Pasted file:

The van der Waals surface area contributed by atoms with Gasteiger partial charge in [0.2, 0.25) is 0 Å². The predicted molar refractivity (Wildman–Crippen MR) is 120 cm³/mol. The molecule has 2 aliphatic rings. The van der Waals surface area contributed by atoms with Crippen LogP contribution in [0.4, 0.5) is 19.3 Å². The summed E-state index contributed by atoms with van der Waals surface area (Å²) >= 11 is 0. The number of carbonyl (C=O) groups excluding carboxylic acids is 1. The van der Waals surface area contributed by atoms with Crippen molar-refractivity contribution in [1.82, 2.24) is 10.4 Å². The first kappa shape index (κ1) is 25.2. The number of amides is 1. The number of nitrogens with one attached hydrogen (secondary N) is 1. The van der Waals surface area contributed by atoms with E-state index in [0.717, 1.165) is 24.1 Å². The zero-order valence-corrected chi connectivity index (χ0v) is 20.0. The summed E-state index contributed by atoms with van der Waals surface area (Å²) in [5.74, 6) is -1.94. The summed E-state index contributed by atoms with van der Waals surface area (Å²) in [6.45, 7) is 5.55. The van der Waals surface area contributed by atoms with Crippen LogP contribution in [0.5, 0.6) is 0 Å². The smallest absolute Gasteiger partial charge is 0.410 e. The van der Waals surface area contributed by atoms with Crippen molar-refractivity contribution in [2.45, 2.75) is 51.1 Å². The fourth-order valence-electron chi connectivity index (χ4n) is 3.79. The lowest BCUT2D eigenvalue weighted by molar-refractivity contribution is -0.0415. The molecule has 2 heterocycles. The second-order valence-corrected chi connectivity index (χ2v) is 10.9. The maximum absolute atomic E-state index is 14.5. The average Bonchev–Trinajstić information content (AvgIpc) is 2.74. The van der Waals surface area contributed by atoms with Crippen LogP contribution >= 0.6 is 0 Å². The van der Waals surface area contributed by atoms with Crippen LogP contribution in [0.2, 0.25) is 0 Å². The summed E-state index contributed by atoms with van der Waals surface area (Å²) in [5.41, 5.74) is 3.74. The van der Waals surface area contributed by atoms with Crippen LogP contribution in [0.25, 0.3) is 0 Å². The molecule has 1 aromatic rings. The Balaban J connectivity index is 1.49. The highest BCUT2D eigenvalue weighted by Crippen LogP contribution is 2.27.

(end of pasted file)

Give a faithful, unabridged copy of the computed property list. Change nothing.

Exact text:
The van der Waals surface area contributed by atoms with Gasteiger partial charge in [0.2, 0.25) is 0 Å². The predicted molar refractivity (Wildman–Crippen MR) is 120 cm³/mol. The molecule has 2 aliphatic rings. The van der Waals surface area contributed by atoms with Crippen LogP contribution in [0.4, 0.5) is 19.3 Å². The summed E-state index contributed by atoms with van der Waals surface area (Å²) >= 11 is 0. The number of carbonyl (C=O) groups excluding carboxylic acids is 1. The van der Waals surface area contributed by atoms with Crippen molar-refractivity contribution in [1.82, 2.24) is 10.4 Å². The first kappa shape index (κ1) is 25.2. The number of amides is 1. The number of nitrogens with one attached hydrogen (secondary N) is 1. The van der Waals surface area contributed by atoms with E-state index in [0.717, 1.165) is 24.1 Å². The zero-order valence-corrected chi connectivity index (χ0v) is 20.0. The summed E-state index contributed by atoms with van der Waals surface area (Å²) in [5.74, 6) is -1.94. The summed E-state index contributed by atoms with van der Waals surface area (Å²) in [6.45, 7) is 5.55. The van der Waals surface area contributed by atoms with Crippen LogP contribution in [0.5, 0.6) is 0 Å². The smallest absolute Gasteiger partial charge is 0.410 e. The van der Waals surface area contributed by atoms with Crippen molar-refractivity contribution in [2.45, 2.75) is 51.1 Å². The fourth-order valence-electron chi connectivity index (χ4n) is 3.79. The lowest BCUT2D eigenvalue weighted by molar-refractivity contribution is -0.0415. The molecule has 2 heterocycles. The second-order valence-corrected chi connectivity index (χ2v) is 10.9. The maximum absolute atomic E-state index is 14.5. The average Bonchev–Trinajstić information content (AvgIpc) is 2.74. The van der Waals surface area contributed by atoms with Crippen LogP contribution >= 0.6 is 0 Å². The van der Waals surface area contributed by atoms with Crippen LogP contribution in [0.2, 0.25) is 0 Å². The summed E-state index contributed by atoms with van der Waals surface area (Å²) in [5.41, 5.74) is 3.74. The van der Waals surface area contributed by atoms with Crippen LogP contribution in [0.25, 0.3) is 0 Å². The molecule has 1 aromatic rings. The Balaban J connectivity index is 1.49. The highest BCUT2D eigenvalue weighted by Crippen LogP contribution is 2.27.